Radiometric and AMS radiocarbon dating of a 6-m sediment core from Loch Ness, Scotland, indicates that it represents perhaps the very end of the Late Pleistocene, and the first ca. 7500 yr of the Holocene. Counts of laminations observed in the Holocene section of the core suggest that they are present in sufficient number to constitute annual laminations (varves), an hypothesis consistent with the pollen record, which contains a sequence of zones representative of the Early, Middle and part of the Late Holocene regional vegetation history. On the basis of BSEM and X-ray studies of sediments, and modern seston trap data, the laminations are believed to be produced by winter floods, which introduce increased silt loading into the Loch. Sediment for the rest of the year is mostly composed of clay-sized material. This hypothesis is being further tested, however, by continuing sedimentological and microfossil studies.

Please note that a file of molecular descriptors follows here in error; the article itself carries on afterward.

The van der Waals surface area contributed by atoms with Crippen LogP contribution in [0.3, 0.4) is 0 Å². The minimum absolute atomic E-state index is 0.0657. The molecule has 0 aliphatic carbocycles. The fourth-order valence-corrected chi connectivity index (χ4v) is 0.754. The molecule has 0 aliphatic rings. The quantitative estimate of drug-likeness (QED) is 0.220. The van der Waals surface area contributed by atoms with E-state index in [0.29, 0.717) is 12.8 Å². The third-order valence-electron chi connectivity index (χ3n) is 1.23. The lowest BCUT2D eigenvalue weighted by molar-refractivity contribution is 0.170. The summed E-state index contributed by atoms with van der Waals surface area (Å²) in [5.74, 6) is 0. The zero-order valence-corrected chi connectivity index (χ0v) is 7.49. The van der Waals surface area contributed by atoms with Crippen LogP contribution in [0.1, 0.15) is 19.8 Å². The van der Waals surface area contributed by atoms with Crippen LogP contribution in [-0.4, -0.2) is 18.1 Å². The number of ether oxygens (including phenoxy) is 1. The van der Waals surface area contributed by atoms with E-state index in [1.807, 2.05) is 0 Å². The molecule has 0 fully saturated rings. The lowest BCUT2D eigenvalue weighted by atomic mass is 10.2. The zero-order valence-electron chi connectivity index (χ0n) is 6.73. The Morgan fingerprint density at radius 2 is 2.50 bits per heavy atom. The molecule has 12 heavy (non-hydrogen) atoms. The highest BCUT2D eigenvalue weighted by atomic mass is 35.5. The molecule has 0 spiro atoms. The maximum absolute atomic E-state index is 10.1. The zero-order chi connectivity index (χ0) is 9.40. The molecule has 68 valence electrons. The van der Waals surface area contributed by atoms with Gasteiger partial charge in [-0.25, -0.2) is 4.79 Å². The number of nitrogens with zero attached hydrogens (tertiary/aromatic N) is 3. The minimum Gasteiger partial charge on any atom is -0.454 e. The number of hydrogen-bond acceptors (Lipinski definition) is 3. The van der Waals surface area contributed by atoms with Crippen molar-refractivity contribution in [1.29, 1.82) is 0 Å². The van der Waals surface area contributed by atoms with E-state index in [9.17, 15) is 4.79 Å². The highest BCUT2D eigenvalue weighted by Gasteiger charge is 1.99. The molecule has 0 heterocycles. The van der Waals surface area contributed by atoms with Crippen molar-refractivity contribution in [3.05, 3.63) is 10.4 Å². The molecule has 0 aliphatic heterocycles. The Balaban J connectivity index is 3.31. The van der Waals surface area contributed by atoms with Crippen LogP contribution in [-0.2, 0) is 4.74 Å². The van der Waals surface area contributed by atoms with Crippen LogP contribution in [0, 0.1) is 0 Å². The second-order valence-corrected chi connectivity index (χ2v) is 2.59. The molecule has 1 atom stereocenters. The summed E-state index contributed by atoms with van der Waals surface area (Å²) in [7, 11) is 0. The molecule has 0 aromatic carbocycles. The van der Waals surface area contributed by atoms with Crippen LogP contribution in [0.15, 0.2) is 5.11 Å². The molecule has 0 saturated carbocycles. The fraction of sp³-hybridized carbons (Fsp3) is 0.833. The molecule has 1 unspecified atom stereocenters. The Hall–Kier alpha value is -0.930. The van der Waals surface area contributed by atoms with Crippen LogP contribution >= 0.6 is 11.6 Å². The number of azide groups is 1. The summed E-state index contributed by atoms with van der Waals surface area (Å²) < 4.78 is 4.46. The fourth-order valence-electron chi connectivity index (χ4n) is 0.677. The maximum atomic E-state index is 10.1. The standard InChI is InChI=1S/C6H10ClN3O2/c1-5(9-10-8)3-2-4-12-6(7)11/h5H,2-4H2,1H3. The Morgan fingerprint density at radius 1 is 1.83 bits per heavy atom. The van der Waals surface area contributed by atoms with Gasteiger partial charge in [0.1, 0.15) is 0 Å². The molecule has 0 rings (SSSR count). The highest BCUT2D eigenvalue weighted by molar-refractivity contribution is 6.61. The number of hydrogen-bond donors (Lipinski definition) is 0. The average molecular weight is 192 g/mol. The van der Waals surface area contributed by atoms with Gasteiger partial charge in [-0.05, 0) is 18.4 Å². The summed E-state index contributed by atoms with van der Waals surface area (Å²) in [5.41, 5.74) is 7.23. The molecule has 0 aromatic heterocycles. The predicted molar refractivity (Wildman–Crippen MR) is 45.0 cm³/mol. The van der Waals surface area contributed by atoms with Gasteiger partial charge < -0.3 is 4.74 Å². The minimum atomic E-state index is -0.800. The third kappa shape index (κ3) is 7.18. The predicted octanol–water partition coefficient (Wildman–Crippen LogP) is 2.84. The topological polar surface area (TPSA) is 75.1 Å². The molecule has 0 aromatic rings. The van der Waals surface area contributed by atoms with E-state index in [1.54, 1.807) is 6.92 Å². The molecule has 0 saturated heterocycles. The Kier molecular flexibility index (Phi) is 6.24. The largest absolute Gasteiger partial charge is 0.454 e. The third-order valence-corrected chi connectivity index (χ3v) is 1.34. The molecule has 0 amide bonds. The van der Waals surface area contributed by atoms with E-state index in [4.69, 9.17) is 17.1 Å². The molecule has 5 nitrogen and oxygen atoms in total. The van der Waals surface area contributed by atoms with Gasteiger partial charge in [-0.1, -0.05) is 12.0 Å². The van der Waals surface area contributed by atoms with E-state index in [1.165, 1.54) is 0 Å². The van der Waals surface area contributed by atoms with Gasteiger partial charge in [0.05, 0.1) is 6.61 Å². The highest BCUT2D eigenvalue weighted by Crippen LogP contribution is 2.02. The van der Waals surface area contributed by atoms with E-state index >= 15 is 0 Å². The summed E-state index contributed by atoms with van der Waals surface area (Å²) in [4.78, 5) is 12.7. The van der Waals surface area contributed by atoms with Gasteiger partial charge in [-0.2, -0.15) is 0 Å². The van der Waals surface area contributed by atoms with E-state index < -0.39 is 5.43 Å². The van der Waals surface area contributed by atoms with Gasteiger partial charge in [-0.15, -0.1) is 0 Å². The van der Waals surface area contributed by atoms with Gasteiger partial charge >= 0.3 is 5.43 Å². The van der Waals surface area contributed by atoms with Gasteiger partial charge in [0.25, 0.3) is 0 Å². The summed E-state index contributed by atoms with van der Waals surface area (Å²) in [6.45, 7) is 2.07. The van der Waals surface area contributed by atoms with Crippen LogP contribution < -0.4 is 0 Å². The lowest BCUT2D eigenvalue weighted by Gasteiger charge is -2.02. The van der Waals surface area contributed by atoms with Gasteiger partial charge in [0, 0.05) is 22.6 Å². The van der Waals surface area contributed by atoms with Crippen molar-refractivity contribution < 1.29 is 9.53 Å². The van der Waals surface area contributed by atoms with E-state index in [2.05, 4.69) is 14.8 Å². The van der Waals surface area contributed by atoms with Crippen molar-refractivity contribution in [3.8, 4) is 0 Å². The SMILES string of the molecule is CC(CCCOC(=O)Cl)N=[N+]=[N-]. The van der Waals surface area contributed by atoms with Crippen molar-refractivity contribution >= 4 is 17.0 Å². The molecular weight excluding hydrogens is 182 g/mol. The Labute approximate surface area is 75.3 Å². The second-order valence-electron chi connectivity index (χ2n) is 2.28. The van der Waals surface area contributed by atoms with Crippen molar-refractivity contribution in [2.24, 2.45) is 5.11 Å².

Time-depth relations for the core based on calibrated 14C dates and lamination counts, respectively, illustrate the close correspondence between the two sets of data. The latter are therefore now being used to develop a varve chronology for the Holocene for Loch Ness. This will then in turn be used for further chronological studies, and for investigations of palaeoclimatic variations over the eastern North Atlantic, to which the signal of lamination thickness in the sediments is thought to be particularly sensitive. They may also eventually be used for calibration studies, employing 14C dating of specific carbon compounds, or groups of compounds extracted from the sediment using modern organic geochemical methods.